Monday, February 22, 2016

The Right Critique Group

By: Natalia Brothers

At his workshop in Midlothian, Virginia, Donald Maass mentioned the PPWC as one of the top ten conferences in the nation. I jotted down “Pikes Peak Writers Conference” and immediately decided to relocate to the foothills of the great mountain. (Kidding. My husband and I saw The Broadmoor Hotel on the Travel channel and were smitten with the mountain views.) I joined Pikes Peak Writers as soon as we moved to Colorado. My genre is Dark Fantasy, but as a newbie I thought I was writing Paranormal Romance. So I also became a member of a local chapter of Romance Writers of America.

The group offered an open critique, and I remember my panic at our first meeting, when I listened to other participants and thought, I don’t have a slightest clue how to evaluate someone else’s writing. “I probably shouldn’t be here,” I said.

“Yes, you should be here,” the hostess said. “That’s how you’re going to learn.”

She was right. Ten minutes later, I made my first suggestion.

How do you decide which group is right for you?

Every person sees your work and critiques it differently. For example, I will comment on the pace of your story, the conflict and stakes in every scene. I’ll tell you whether your main character solicited my empathy. Someone else might evaluate the dialogue, your tags and beats, or make suggestions about your characters’ emotions. Another critic’s forte might be grammar and typos.

After years of being a member of various groups, I knew exactly what I was looking for in my critique partners. Some of the groups were too large. In others, not every participant brought his or her work for critiquing, in which case a person who didn’t write could offer only a general opinion. I needed deeper insight. That’s why I teamed up with several local authors who write regularly with the goal to get published. We occasionally meet in person, but all critiquing is done online to ensure an in-depth evaluation of our manuscripts.

The main difference between a critique group and an open critique is that the members of your group know your project and know you. My critique partner has seen every chapter of my manuscript countless times. After I finished my first novel, I wanted to hear feedback from people who had never read my work. Pikes Peak Writers offers terrific Open Critiques, and I’ve attended several of them. The benefit is enormous. I received great advice on two of my projects. I also honed my critiquing skills by listening to experienced guest critiquers.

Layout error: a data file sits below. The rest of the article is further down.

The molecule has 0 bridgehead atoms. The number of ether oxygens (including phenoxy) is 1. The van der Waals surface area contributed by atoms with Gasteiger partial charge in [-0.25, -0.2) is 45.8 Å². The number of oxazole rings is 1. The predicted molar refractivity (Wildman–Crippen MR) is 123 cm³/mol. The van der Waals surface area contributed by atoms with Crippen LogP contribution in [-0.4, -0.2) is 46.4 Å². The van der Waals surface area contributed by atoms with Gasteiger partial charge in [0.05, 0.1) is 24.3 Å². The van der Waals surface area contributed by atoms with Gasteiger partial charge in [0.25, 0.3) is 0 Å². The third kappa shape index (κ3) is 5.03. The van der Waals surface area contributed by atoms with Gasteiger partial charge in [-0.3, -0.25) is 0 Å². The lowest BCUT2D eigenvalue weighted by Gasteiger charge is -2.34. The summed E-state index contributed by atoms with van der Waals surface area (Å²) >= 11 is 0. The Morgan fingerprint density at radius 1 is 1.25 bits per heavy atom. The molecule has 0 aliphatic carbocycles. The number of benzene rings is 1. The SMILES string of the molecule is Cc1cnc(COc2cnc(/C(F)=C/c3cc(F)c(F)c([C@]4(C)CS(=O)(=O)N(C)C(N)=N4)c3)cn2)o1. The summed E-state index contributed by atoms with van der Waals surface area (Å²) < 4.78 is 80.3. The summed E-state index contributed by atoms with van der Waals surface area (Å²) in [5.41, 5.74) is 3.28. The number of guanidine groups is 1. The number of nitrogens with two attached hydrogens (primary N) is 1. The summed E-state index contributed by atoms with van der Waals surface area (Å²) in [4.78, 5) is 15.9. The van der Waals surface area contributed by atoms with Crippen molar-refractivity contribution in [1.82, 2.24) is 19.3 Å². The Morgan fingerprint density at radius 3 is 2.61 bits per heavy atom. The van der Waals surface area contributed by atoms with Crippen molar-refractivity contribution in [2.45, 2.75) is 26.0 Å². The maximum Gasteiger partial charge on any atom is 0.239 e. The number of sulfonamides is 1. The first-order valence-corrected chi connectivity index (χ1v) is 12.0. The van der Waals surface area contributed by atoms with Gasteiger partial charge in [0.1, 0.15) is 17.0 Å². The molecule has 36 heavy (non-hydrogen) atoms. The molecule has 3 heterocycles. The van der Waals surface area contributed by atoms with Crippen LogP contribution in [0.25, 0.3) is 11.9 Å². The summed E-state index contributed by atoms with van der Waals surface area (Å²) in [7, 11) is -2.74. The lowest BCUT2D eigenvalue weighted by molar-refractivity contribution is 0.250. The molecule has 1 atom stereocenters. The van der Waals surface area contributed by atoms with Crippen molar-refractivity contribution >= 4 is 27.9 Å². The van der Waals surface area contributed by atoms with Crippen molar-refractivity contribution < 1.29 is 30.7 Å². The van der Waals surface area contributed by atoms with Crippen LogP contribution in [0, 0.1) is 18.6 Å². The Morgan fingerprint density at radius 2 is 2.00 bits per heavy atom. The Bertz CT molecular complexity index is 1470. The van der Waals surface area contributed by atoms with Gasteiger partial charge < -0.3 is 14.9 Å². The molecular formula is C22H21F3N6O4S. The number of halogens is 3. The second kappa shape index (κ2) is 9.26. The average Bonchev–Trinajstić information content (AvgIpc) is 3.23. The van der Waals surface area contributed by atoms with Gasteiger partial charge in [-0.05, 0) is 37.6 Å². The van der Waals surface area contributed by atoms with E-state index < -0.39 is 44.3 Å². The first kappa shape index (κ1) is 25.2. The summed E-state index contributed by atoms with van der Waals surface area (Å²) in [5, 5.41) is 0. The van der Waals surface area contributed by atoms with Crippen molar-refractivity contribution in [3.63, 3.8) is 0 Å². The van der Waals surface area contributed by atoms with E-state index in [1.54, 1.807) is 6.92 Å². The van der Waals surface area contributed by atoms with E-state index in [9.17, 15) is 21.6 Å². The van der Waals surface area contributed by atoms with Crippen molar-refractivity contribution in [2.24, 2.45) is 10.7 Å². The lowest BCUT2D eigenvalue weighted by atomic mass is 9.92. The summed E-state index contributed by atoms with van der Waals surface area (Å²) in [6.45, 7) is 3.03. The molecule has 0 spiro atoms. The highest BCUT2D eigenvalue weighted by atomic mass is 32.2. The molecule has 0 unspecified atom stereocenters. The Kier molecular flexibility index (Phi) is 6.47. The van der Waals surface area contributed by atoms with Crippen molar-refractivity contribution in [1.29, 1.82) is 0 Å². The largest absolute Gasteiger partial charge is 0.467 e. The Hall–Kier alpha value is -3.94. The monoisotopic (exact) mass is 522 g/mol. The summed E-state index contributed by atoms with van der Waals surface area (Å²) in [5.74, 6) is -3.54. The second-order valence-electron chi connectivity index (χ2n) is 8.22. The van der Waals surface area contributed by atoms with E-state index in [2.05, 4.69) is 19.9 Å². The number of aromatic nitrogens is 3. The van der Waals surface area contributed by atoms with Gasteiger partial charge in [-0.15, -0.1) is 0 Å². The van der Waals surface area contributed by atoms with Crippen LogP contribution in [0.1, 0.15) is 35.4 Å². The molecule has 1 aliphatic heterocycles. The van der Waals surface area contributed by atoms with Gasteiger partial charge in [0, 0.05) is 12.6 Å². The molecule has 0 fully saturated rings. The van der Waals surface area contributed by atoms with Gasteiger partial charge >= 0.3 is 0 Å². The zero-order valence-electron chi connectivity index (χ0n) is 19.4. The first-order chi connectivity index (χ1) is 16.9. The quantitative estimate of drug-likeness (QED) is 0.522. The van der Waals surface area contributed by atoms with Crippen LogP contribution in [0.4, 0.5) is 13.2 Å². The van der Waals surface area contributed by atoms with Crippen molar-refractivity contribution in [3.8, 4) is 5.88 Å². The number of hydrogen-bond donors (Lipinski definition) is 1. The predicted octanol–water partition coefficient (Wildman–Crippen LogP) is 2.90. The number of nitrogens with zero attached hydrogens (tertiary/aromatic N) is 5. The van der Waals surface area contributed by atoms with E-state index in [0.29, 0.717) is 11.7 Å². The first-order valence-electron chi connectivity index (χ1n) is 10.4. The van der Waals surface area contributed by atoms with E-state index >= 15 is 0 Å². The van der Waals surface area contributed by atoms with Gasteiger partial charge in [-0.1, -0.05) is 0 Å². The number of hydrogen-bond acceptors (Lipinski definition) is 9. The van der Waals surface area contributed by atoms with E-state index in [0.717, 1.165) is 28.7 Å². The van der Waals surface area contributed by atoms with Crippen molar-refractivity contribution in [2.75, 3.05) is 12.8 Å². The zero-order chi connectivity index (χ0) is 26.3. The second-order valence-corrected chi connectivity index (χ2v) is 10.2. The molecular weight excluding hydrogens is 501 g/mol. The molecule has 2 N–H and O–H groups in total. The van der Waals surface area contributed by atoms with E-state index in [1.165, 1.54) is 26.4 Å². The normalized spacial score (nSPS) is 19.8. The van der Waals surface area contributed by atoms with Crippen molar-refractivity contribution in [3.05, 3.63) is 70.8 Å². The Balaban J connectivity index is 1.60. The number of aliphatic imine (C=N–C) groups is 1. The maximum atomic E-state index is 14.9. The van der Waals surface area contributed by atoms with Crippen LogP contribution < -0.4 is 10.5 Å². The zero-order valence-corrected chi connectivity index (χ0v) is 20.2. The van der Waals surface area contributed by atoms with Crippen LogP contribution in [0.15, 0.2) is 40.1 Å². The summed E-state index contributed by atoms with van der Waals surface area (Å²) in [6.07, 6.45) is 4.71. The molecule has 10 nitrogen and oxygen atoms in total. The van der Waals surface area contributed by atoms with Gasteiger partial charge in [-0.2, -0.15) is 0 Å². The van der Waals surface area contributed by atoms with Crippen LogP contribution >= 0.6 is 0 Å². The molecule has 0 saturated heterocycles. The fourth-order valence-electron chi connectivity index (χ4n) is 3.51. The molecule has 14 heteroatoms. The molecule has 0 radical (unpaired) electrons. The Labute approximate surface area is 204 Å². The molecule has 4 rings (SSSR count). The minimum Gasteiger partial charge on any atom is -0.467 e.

There’s another way to get an objective evaluation of your work. For me, the ultimate critique has always been a writing contest. It’s nerve-racking when a stranger reviews your manuscript, but that person is impartial. How can you tell whether you should trust the judges’ suggestions? Sure, I’ve huffed through my share of comments. Someone wrote to me, “If it was so chilly that the characters could see their breaths, there would be no mosquitoes!” 

Oh yeah? You don’t know Russian mosquitoes. On a bright late-September morning, I opened the door to the unheated banya, a Russian sauna, hoping the structure would warm up faster with some air circulation. The frost still whitened the grass and fallen foliage, but the first sun rays broke over the birch grove. There was a mosquito just inside the changing room. It sensed my presence. The determined insect tried to find me but kept bumping into the walls. Flying nevertheless. In freezing temperatures. But that was one comment from one contest judge. It didn’t deter me from entering more contests.

I’m a firm believer in soliciting as much feedback as possible. The more people who get to see your work, the broader range of suggestions you’ll receive. Some comments might point out the same issues (definitely a reason for revisions), but the advantage is in getting an unexpected opinion and often surprising advice. I found a critique group that was about helping me and not changing my vision of the story, my idea how the plot should unfold, the pace, the voice. My critique partners helped me every step of the way.

Then, boom—I knew the manuscript was ready.

About the author:  Born in Moscow, Natalia grew up with the romance and magic of Russian fairy tales. She never imagined that one day she’d be swept off her feet by an American Marine. An engineer-physicist-chemist, Natalia realized that the powder metallurgy might not be her true calling when on a moonless summer night she was spooked by cries of a loon in a fog-wrapped meadow. What if, a writer’s unrelenting muse, took hold of her. Two of her passions define her being. Natalia is an orchid expert and she writes dark fantasy.


  1. Ataska, I love this post, and I particularly love that you have embraced writing in such an open-minded fashion. But I'm thrilled you didn't listen to the judge about the mosquitos. And this was just too priceless an opportunity to show why writing is subjective, so are our life experiences. You have educated us. Thank you!

  2. Great post! Critique groups have been the best way to learn the craft of writing.

  3. Thanks for a terrific post! I've been blessed to be in some wonderful groups where my fellow writers have pushed me hard to become a better writer. The best groups leave everyone's egos out of it and focus on the story. The worst critiques are like Russian mosquitos--out to draw blood when you least expect it.

  4. Love the mosquito story. I've met up with a few in critique groups, too. Ironically, though they drew blood, I learned from them. :-)

  5. I appreciate your wonderful comments! Thank you so much. :)


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